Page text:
And then there are those who simply feel that they are entitled to a higher standard of living than they actually are. I've seen cases of amazing levels of credit card indebtedness – between £20,000 and £50,000 is not uncommon. So many people bury their heads in the sand, which is a mistake: creditors are much more likely to listen if you deal with them early. I see a lot of sad cases, but it's difficult to have sympathy with some people.
With hindsight, lenders should probably have been more cautious, but it would have been a brave bank that operated a more conservative lending policy at the time. I don't think all the insolvencies have come through yet – we will see a lot more in the second half of September and in the last quarter of this year. There is going to be a lot of pain. A lot of people are going to have a miserable Christmas.
Winner: Mathew Hendon, 28, product manager for an orthopaedic company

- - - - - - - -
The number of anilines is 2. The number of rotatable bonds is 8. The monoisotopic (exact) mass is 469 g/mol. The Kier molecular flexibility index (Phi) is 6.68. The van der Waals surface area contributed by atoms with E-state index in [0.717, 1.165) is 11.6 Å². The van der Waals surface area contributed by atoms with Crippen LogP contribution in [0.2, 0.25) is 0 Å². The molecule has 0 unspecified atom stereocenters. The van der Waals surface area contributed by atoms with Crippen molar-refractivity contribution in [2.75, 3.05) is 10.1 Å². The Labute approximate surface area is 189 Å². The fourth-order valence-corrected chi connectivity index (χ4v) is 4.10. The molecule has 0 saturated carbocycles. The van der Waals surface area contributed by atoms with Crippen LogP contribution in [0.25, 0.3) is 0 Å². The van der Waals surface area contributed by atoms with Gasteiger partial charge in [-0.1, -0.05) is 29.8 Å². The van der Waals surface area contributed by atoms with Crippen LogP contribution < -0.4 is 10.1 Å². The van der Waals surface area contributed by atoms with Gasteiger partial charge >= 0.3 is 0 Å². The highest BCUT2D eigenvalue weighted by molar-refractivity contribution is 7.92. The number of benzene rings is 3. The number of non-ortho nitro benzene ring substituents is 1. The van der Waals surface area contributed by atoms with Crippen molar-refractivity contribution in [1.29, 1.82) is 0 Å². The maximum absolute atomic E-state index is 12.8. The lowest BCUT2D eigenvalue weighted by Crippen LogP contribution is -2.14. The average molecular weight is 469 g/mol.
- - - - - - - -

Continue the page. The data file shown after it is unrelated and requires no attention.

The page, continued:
I've been saving since I started working and also got some bonuses from my job. I paid off some uni debts, bought a house, did it up a bit and then I was left with a lump sum that I didn't really know what to do with. I was conscious that interest rates are going up, which is pretty painful if you're borrowing, but if you're saving it's really good news.
I went on to moneysupermarket .com and had a look around and found a Cahoot account with Abbey. I ended up with about £5,000 to save, and the interest rate is just over 7 per cent – anything over 7 per cent is good. I had a look at a few applications and picked the one that was easiest as I'm a little bit lazy. I really enjoy skiing, which is pretty expensive, a bit like setting fire to money and throwing it out of a car window, so I might use it for my next skiing holiday. Or, when I'm 30 next year, I might buy myself a present and have a decent party. And there's always my partner – I'm sure she can think of lots of things to do with the money!
Loser: Animal ambulance worker Suzanne Waller, 45
There's been a sharp increase in the number of abandoned dogs here in Halifax. The rescue centres we work with are choc-a-block. Kennels are full to the brim. People can't take in foster dogs because there's no space, and a lot of them have to stay in the pounds. A lot of people don't even hand the dogs over and say, "Sorry, we can't afford them"; they just open the door and let them go. We found one dog tied to a park bench.